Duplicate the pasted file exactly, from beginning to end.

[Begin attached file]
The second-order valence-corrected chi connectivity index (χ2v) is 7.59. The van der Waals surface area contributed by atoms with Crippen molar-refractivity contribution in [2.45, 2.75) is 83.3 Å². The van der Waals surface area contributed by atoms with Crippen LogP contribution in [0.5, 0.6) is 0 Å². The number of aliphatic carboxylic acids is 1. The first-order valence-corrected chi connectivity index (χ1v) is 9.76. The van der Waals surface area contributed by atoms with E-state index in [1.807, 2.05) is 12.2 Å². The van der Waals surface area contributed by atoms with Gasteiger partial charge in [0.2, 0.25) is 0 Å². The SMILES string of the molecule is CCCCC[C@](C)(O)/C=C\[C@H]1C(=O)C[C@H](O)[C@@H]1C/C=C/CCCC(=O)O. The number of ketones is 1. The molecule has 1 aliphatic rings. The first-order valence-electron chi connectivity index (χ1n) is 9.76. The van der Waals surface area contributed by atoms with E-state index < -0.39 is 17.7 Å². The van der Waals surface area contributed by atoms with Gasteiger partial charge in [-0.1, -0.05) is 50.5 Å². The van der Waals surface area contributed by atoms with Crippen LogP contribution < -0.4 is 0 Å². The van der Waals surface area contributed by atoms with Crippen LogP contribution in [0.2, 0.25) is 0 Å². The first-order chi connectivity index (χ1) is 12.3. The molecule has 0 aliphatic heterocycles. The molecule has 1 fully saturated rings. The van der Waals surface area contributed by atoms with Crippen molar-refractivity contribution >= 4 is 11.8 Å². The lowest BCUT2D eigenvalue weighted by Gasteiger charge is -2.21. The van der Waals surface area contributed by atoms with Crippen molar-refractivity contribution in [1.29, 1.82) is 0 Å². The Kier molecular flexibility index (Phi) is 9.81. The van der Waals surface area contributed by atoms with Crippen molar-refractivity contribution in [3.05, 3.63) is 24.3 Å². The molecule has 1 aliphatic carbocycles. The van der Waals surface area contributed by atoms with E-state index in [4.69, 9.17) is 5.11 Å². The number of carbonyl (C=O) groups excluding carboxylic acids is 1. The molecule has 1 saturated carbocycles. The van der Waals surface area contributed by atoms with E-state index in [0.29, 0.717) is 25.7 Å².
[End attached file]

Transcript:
The second-order valence-corrected chi connectivity index (χ2v) is 7.59. The van der Waals surface area contributed by atoms with Crippen molar-refractivity contribution in [2.45, 2.75) is 83.3 Å². The van der Waals surface area contributed by atoms with Crippen LogP contribution in [0.5, 0.6) is 0 Å². The number of aliphatic carboxylic acids is 1. The first-order valence-corrected chi connectivity index (χ1v) is 9.76. The van der Waals surface area contributed by atoms with E-state index in [1.807, 2.05) is 12.2 Å². The van der Waals surface area contributed by atoms with Gasteiger partial charge in [0.2, 0.25) is 0 Å². The SMILES string of the molecule is CCCCC[C@](C)(O)/C=C\[C@H]1C(=O)C[C@H](O)[C@@H]1C/C=C/CCCC(=O)O. The number of ketones is 1. The molecule has 1 aliphatic rings. The first-order valence-electron chi connectivity index (χ1n) is 9.76. The van der Waals surface area contributed by atoms with E-state index < -0.39 is 17.7 Å². The van der Waals surface area contributed by atoms with Gasteiger partial charge in [-0.1, -0.05) is 50.5 Å². The van der Waals surface area contributed by atoms with Crippen LogP contribution < -0.4 is 0 Å². The van der Waals surface area contributed by atoms with Crippen LogP contribution in [0.2, 0.25) is 0 Å². The first-order chi connectivity index (χ1) is 12.3. The molecule has 0 aliphatic heterocycles. The molecule has 1 fully saturated rings. The van der Waals surface area contributed by atoms with Crippen molar-refractivity contribution >= 4 is 11.8 Å². The lowest BCUT2D eigenvalue weighted by Gasteiger charge is -2.21. The van der Waals surface area contributed by atoms with Crippen molar-refractivity contribution in [1.29, 1.82) is 0 Å². The Kier molecular flexibility index (Phi) is 9.81. The van der Waals surface area contributed by atoms with Crippen molar-refractivity contribution in [3.05, 3.63) is 24.3 Å². The molecule has 1 aliphatic carbocycles. The van der Waals surface area contributed by atoms with E-state index in [4.69, 9.17) is 5.11 Å². The number of carbonyl (C=O) groups excluding carboxylic acids is 1. The molecule has 1 saturated carbocycles. The van der Waals surface area contributed by atoms with E-state index in [0.29, 0.717) is 25.7 Å².